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Published:  23 July, 2008

By Jack Hibberd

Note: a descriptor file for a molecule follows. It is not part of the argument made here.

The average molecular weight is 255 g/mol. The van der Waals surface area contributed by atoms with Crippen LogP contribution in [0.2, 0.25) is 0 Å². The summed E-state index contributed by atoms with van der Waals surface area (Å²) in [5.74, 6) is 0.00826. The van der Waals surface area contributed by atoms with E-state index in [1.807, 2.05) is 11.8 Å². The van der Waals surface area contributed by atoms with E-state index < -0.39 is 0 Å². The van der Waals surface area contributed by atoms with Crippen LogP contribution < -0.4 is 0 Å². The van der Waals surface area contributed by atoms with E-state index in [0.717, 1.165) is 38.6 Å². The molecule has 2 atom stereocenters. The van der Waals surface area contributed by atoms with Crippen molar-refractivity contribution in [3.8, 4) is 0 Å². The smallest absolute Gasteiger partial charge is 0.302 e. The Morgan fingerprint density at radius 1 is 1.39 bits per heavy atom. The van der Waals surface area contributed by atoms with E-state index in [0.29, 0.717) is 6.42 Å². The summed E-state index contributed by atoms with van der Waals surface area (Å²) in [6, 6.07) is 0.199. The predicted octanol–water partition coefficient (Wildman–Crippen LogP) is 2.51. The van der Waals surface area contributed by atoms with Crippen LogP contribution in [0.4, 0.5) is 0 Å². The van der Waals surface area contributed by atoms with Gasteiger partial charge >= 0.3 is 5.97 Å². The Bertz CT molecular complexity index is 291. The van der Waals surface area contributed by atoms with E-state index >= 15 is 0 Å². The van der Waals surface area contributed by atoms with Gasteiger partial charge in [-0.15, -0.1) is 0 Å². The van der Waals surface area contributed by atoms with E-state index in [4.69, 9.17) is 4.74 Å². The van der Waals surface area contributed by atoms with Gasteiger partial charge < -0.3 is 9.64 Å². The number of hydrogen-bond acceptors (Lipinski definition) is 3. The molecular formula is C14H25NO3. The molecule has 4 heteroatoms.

The excitement generated by last summer's record temperatures carried through to 2004 earlier this month, when record numbers of visitors from around the world descended on Bordeaux for the most eagerly awaited en primeur campaign since the 2000 vintage. Despite a (somewhat personal) spat between Robert Parker and Jancis Robinson MW over the quality and style of Saint-Emilion's Chteau Pavie, there appears to be an unusually high level of agreement among buyers and critics over the star wines of the vintage. It seems the majority of demand for top 2003 Bordeaux will be limited to Cabernet-dominant wines from the northern Mdoc - dashing hopes, particularly on the Right Bank, that the sluggish market since the millennium vintage could be forgotten. The vintage is clearly best in Saint-Julien, Pauillac and Saint-Estphe, with Margaux slightly less consistent,' said James Suckling of the Wine Spectator, an opinion mirrored by critics such as Robinson, and buyers such as Chris Hardy from Majestic and Stephen Browett from Farr Vintners (who called it a great vintage for the northern Mdoc'). Top marks have been awarded to all the first growths (with Latour and Lafite leading the way), while top estates on the Saint-Estphe/Pauillac border (Montrose, Cos d'Estournel) and Saint-Julien/Pauillac border (Pichon Baron, Las Cases and Pichon-Lalande) are particularly highly rated. With only minor chteaux having declared prices so far - and the top estates (hopeful of increased interest from the US) unlikely to until Parker releases his scores - early estimates point to a 10-20% increase on 2002 (similar to 2001). But as Robin Kick, marketing manager at Fine & Rare, points out: We may see these figures double as some proprietors speculate on demand at more significant price increases. We predict this vintage will then suffer a high degree of price volatility as demand chases the top wines creating an investors' market.' For Browett, despite increased demand, this campaign could prove to be difficult'. Unlike 2000, when everybody made good wines, you have about 30 chteaux that made exceptional wines, which are what everybody wants. However, there are about another 100 chteaux that have produced perfectly good wines, including on the Right Bank, but who may find it hard to generate enough interest to sell at the prices they want to. All the orders I am getting say the same thing: "a case of Montrose, a case of Cos" and so on.' On the Right Bank, the acknowledged star is Ausone, which some (including Fine & Rare) rate as the best wine of the vintage. Pomerol suffered worse than Saint-Emilion from overripe grapes (Le Pin will not be released as such), although, again, some great wines were produced. David Roberts MW, senior buyer at Lay & Wheeler, highlights Hosanna, l'Evangile and La Fleur Ptrus as good buys. The fiercest debate surrounds Pavie, which produced a New World-style blockbuster more reminiscent of California than Bordeaux. Suckling gave it 95-100 and Decanter awarded 4/5, but Robinson offered a meagre 12/20 and labelled it ridiculous more reminiscent of late-harvest Zinfandel than a red Bordeaux'. Responding via his website, Robert Parker (who is expected to award the wine a massive score when his notes are published at the end of April) said he had tasted Pavie four separate times, and, recognising everyone's taste is different, Pavie does not taste at all (for my palate) as described by Jancis.' He went on to write that Robinson has a lamentable and perplexing history of disliking not only all of [Gerard] Perse's wines, but virtually all of the garagiste wines of Saint-Emilion'. Browett and the Farr team declined to score the wine and said it was impossible for us to judge'. Browett added: As an example of a rich, massively concentrated wine, it's amazing. But as a classic Saint-Emilion, it's absurd.' Jean-Franois Mau, managing director at ngociant Yvon Mau, said that, in general, early fears of swarthes of New World-style wines were unfounded: Even in those areas producing generic Bordeaux, particularly those on clay soils, it is a good vintage.' He added that he had high hopes of an increase in demand. Hardy at Majestic said that [if producers] get their pricing right, the 2003 vintage could spark a real resurgence for Bordeaux'. Whether any increase in sales will be enough to stave off the rumoured impending bankruptcies among numerous minor chteaux and ngociants is another matter. As for whites, Sauternes and Barsac had a great year with high levels of botrytis, Michael Schuster rating it similar to the highly rated 2001 and better than 1997. Elsewhere, white Graves survived the heat better than expected, although low acidity has proved to be a problem for some producers.